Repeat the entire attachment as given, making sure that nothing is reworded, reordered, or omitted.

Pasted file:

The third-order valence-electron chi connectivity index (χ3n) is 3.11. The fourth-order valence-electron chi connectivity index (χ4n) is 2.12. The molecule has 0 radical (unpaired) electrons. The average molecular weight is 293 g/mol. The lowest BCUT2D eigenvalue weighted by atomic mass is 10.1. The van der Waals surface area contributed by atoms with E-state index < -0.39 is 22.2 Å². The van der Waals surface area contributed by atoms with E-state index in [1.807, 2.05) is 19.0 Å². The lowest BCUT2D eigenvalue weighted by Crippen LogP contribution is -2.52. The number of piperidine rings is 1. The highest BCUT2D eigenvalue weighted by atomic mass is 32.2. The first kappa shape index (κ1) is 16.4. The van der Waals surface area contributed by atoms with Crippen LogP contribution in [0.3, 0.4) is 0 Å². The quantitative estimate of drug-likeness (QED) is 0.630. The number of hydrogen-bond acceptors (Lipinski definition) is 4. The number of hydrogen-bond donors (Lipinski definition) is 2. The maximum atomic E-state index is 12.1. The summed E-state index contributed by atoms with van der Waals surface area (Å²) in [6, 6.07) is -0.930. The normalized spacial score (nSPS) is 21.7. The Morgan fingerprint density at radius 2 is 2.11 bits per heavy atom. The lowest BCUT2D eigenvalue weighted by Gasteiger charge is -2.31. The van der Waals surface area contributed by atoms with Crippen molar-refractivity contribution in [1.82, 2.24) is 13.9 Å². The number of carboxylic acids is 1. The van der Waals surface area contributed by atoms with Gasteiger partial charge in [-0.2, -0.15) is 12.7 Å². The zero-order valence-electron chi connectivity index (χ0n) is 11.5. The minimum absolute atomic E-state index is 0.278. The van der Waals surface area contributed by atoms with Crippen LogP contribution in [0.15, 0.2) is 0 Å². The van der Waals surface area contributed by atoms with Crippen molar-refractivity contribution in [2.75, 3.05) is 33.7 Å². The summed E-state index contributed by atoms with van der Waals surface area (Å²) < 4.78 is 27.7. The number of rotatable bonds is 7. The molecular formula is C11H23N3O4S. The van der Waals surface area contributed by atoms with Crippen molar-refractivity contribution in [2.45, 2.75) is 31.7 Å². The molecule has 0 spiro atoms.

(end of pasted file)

The third-order valence-electron chi connectivity index (χ3n) is 3.11. The fourth-order valence-electron chi connectivity index (χ4n) is 2.12. The molecule has 0 radical (unpaired) electrons. The average molecular weight is 293 g/mol. The lowest BCUT2D eigenvalue weighted by atomic mass is 10.1. The van der Waals surface area contributed by atoms with E-state index < -0.39 is 22.2 Å². The van der Waals surface area contributed by atoms with E-state index in [1.807, 2.05) is 19.0 Å². The lowest BCUT2D eigenvalue weighted by Crippen LogP contribution is -2.52. The number of piperidine rings is 1. The highest BCUT2D eigenvalue weighted by atomic mass is 32.2. The first kappa shape index (κ1) is 16.4. The van der Waals surface area contributed by atoms with Crippen LogP contribution in [0.3, 0.4) is 0 Å². The quantitative estimate of drug-likeness (QED) is 0.630. The number of hydrogen-bond acceptors (Lipinski definition) is 4. The number of hydrogen-bond donors (Lipinski definition) is 2. The maximum atomic E-state index is 12.1. The summed E-state index contributed by atoms with van der Waals surface area (Å²) in [6, 6.07) is -0.930. The normalized spacial score (nSPS) is 21.7. The Morgan fingerprint density at radius 2 is 2.11 bits per heavy atom. The lowest BCUT2D eigenvalue weighted by Gasteiger charge is -2.31. The van der Waals surface area contributed by atoms with Crippen molar-refractivity contribution in [1.82, 2.24) is 13.9 Å². The number of carboxylic acids is 1. The van der Waals surface area contributed by atoms with Gasteiger partial charge in [-0.2, -0.15) is 12.7 Å². The zero-order valence-electron chi connectivity index (χ0n) is 11.5. The minimum absolute atomic E-state index is 0.278. The van der Waals surface area contributed by atoms with Crippen LogP contribution in [0.15, 0.2) is 0 Å². The van der Waals surface area contributed by atoms with Crippen molar-refractivity contribution in [2.75, 3.05) is 33.7 Å². The summed E-state index contributed by atoms with van der Waals surface area (Å²) < 4.78 is 27.7. The number of rotatable bonds is 7. The molecular formula is C11H23N3O4S. The van der Waals surface area contributed by atoms with Crippen molar-refractivity contribution in [2.45, 2.75) is 31.7 Å². The molecule has 0 spiro atoms.